Definition of jog in English:
verb (jogs, jogging, jogged)
- And then, to my even greater astonishment, he turns and starts jogging back up the stairs.
- I swirled around to face him and saw as he jogged up to catch up with me.
- When I opened the door, I started jogging lightly up the stairs.
- In the Western Pleasure classes, horses must walk, jog and lope on the rail each direction, stop, and back willingly.
- The rider may be leaning forward or using too much leg, which will cause the horse to jog faster.
- They got my five-year-old daughter sitting and turning all the way around while the horse was jogging.
- Shake stacked sieves, vibrating, jogging, and jolting them to keep the sand in continuous motion for two minutes.
- A removable battery cover may jolt a hard drive unacceptably when jogging, albeit imperceptibly to the user.
- In an almost jogging rhythm, the song quickly turned into a ballad in which the audience was serenaded by the saxophone.
- I think he'll be a better candidate if he's jogged, nudged, challenged.
- Angela notices my look and jogs my elbow a little.
- On one occasion Chapman glowed with nostalgia, took a deep pull on his pipe, and jogged his narcoleptic friend's arm.
nounBack to top
- It was early enough so that there were very few tourists around, and the people who could be seen were like us, out for a morning jog or power walk.
- Then she changes into workout clothes and we head out for a morning jog.
- He has his diamonds and ankle weights on and he's going for a jog.
late Middle English (in the sense 'stab, pierce'): variant of jag1.
One of the most visible changes in society since the 1960s has been the number of joggers pounding round the streets. Few joggers will be aware that the original meaning of jog was ‘to stab’. The word is related to jag, as in jagged (Late Middle English), and in Scotland and northern England to jag is still ‘to prick’. The ‘stab’ sense was medieval; after that jog meant ‘to shake or push’ or ‘to give a gentle nudge’, and also ‘to walk or ride in a heavy or jolting way, trudge’.
- Continue in a steady, uneventful way: our marriage worked and we jogged alongMore example sentences
- Clearly there was enough cooperation to allow the system to jog along - but not enough to satisfy higher authorities.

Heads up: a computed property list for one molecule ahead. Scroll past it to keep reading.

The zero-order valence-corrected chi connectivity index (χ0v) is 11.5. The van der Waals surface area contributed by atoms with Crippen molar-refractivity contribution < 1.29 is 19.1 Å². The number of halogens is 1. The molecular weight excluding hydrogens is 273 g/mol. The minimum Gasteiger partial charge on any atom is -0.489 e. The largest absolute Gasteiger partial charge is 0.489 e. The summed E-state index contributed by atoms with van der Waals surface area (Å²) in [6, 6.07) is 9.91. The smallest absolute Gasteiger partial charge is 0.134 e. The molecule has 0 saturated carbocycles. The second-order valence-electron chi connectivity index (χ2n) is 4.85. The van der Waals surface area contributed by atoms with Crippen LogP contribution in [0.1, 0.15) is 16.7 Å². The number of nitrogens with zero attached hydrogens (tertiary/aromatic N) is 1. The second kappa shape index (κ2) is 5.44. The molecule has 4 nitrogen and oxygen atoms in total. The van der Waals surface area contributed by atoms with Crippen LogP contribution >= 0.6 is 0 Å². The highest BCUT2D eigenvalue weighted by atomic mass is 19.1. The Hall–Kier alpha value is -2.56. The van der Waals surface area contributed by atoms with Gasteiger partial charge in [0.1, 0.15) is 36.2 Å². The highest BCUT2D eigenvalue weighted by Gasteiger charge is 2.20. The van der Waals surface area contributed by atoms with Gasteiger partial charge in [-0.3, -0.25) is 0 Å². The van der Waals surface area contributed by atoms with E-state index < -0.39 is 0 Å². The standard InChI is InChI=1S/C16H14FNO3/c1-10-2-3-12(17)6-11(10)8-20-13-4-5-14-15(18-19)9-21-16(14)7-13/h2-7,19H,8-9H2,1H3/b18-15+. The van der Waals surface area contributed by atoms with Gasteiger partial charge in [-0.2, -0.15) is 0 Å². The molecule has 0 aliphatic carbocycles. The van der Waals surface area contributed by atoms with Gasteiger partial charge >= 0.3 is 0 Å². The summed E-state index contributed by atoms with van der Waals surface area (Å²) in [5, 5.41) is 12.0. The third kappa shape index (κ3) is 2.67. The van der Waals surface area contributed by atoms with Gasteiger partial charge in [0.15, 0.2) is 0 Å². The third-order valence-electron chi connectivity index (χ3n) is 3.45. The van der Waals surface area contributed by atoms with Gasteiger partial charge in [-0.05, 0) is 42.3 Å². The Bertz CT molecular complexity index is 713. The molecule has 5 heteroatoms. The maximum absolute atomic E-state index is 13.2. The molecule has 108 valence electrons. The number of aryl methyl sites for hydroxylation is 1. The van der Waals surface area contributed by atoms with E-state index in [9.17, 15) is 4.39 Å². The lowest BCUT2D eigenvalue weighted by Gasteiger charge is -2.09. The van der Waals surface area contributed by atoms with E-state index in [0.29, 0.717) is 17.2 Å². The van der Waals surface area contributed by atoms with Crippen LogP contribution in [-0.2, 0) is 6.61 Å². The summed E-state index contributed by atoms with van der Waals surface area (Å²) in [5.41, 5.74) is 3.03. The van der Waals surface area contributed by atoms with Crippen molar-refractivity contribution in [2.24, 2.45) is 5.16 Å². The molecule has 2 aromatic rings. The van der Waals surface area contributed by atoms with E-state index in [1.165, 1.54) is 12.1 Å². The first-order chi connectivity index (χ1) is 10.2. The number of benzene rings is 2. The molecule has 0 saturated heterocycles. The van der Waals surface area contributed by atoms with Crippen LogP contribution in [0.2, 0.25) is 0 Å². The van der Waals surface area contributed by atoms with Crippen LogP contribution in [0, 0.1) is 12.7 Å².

- Not for him the calm certainties of jogging along with the mainstream church; he constantly sought certainty, even if it was of a negative kind.
- After an 'incident' we jog along, sometimes for quite long periods, before there is a feeling of growing tension and I know there is going to be another outburst, after which the sequence repeats itself.
- It can do much to alleviate children's pessimism about future prospects of happiness if they have godparents who are still jogging on cosily together.
- Things jogged on like this for the next nine to ten years.
- The festival season jogs on, and next weekend the Welsh hillsides will echo to the sounds of Dexys, Mogwai, Van Morrison, Metronomy, Feist, Scritti Politti and dozens of others.
- You are not the only person to have ever bought a season ticket, a shirt, a pie etc. and spent hours travelling up to Hull and back. Jog on!
- You can jog on if you think I give a toss about your hurt feelings.
- Why don't you all just jog on and let somebody run things properly.
jog someone's memory
- Cause someone to remember something suddenly: I wanted to see if the clothes would jog her memoryMore example sentences
- It jogged my memory and I remembered an article I had read in a Sunday Observer sometime earlier this year, say in March or April.
- Our petrolhead talk, however, has jogged his memory and he suddenly interrupts himself.
- Something laughed outside the door, a poisonous sound that suddenly jogged his memory and mind.
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